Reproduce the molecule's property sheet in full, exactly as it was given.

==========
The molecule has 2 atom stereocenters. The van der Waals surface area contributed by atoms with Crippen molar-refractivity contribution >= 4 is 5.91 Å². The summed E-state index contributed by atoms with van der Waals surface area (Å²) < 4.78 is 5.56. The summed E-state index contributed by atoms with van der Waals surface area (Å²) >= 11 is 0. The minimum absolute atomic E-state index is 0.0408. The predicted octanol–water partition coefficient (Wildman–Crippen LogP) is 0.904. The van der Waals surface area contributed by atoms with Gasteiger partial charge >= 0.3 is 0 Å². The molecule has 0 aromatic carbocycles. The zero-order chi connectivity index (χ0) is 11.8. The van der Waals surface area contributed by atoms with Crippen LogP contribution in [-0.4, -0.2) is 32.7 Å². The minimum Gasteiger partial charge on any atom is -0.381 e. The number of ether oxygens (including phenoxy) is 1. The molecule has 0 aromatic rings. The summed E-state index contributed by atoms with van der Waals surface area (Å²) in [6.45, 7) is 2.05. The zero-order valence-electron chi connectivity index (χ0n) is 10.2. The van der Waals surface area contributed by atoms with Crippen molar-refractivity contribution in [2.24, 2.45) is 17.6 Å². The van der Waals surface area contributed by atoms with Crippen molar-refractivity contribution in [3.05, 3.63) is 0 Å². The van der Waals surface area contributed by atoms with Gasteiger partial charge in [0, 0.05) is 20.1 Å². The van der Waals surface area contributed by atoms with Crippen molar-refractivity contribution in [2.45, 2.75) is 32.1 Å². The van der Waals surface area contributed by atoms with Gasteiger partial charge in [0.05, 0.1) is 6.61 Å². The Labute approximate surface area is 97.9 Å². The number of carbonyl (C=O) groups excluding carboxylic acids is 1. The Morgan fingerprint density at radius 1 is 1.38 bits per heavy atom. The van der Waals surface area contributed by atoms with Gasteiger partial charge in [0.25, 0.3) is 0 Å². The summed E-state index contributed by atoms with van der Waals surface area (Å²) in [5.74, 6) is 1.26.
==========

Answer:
The molecule has 2 atom stereocenters. The van der Waals surface area contributed by atoms with Crippen molar-refractivity contribution >= 4 is 5.91 Å². The summed E-state index contributed by atoms with van der Waals surface area (Å²) < 4.78 is 5.56. The summed E-state index contributed by atoms with van der Waals surface area (Å²) >= 11 is 0. The minimum absolute atomic E-state index is 0.0408. The predicted octanol–water partition coefficient (Wildman–Crippen LogP) is 0.904. The van der Waals surface area contributed by atoms with Gasteiger partial charge >= 0.3 is 0 Å². The molecule has 0 aromatic carbocycles. The zero-order chi connectivity index (χ0) is 11.8. The van der Waals surface area contributed by atoms with Crippen LogP contribution in [-0.4, -0.2) is 32.7 Å². The minimum Gasteiger partial charge on any atom is -0.381 e. The number of ether oxygens (including phenoxy) is 1. The molecule has 0 aromatic rings. The summed E-state index contributed by atoms with van der Waals surface area (Å²) in [6.45, 7) is 2.05. The zero-order valence-electron chi connectivity index (χ0n) is 10.2. The van der Waals surface area contributed by atoms with Crippen molar-refractivity contribution in [2.24, 2.45) is 17.6 Å². The van der Waals surface area contributed by atoms with Crippen molar-refractivity contribution in [3.05, 3.63) is 0 Å². The van der Waals surface area contributed by atoms with Gasteiger partial charge in [0, 0.05) is 20.1 Å². The van der Waals surface area contributed by atoms with Crippen molar-refractivity contribution in [2.45, 2.75) is 32.1 Å². The van der Waals surface area contributed by atoms with Gasteiger partial charge in [0.05, 0.1) is 6.61 Å². The Labute approximate surface area is 97.9 Å². The number of carbonyl (C=O) groups excluding carboxylic acids is 1. The Morgan fingerprint density at radius 1 is 1.38 bits per heavy atom. The van der Waals surface area contributed by atoms with Gasteiger partial charge in [0.25, 0.3) is 0 Å². The summed E-state index contributed by atoms with van der Waals surface area (Å²) in [5.74, 6) is 1.26.